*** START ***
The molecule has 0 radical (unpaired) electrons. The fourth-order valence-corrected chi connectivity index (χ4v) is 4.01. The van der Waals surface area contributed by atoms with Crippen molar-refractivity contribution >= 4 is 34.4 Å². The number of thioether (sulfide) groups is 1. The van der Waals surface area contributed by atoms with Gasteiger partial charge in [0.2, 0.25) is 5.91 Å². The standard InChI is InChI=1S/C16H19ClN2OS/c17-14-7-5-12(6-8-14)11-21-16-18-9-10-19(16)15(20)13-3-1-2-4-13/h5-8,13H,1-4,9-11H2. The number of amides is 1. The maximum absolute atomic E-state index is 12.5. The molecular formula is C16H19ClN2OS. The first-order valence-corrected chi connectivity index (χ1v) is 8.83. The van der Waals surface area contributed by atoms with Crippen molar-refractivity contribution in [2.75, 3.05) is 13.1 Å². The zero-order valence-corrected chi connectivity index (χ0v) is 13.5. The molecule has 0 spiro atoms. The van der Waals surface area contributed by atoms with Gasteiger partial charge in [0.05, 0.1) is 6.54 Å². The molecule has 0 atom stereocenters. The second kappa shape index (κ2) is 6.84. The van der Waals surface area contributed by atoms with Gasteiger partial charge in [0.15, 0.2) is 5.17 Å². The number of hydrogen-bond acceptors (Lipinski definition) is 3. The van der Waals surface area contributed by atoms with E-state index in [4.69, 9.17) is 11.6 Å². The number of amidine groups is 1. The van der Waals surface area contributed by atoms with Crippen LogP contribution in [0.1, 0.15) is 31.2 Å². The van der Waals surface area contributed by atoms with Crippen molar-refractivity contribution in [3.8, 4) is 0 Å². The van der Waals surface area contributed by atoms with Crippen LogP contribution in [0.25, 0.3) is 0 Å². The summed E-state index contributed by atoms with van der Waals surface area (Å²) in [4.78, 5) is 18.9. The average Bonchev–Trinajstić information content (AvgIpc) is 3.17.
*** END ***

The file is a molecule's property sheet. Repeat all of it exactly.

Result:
The molecule has 0 radical (unpaired) electrons. The fourth-order valence-corrected chi connectivity index (χ4v) is 4.01. The van der Waals surface area contributed by atoms with Crippen molar-refractivity contribution >= 4 is 34.4 Å². The number of thioether (sulfide) groups is 1. The van der Waals surface area contributed by atoms with Gasteiger partial charge in [0.2, 0.25) is 5.91 Å². The standard InChI is InChI=1S/C16H19ClN2OS/c17-14-7-5-12(6-8-14)11-21-16-18-9-10-19(16)15(20)13-3-1-2-4-13/h5-8,13H,1-4,9-11H2. The number of amides is 1. The maximum absolute atomic E-state index is 12.5. The molecular formula is C16H19ClN2OS. The first-order valence-corrected chi connectivity index (χ1v) is 8.83. The van der Waals surface area contributed by atoms with Crippen molar-refractivity contribution in [2.75, 3.05) is 13.1 Å². The zero-order valence-corrected chi connectivity index (χ0v) is 13.5. The molecule has 0 spiro atoms. The van der Waals surface area contributed by atoms with Gasteiger partial charge in [0.05, 0.1) is 6.54 Å². The molecule has 0 atom stereocenters. The second kappa shape index (κ2) is 6.84. The van der Waals surface area contributed by atoms with Gasteiger partial charge in [0.15, 0.2) is 5.17 Å². The number of hydrogen-bond acceptors (Lipinski definition) is 3. The van der Waals surface area contributed by atoms with E-state index in [4.69, 9.17) is 11.6 Å². The number of amidine groups is 1. The van der Waals surface area contributed by atoms with Crippen LogP contribution in [0.1, 0.15) is 31.2 Å². The van der Waals surface area contributed by atoms with Crippen molar-refractivity contribution in [3.8, 4) is 0 Å². The van der Waals surface area contributed by atoms with Crippen LogP contribution in [0.25, 0.3) is 0 Å². The summed E-state index contributed by atoms with van der Waals surface area (Å²) in [4.78, 5) is 18.9. The average Bonchev–Trinajstić information content (AvgIpc) is 3.17.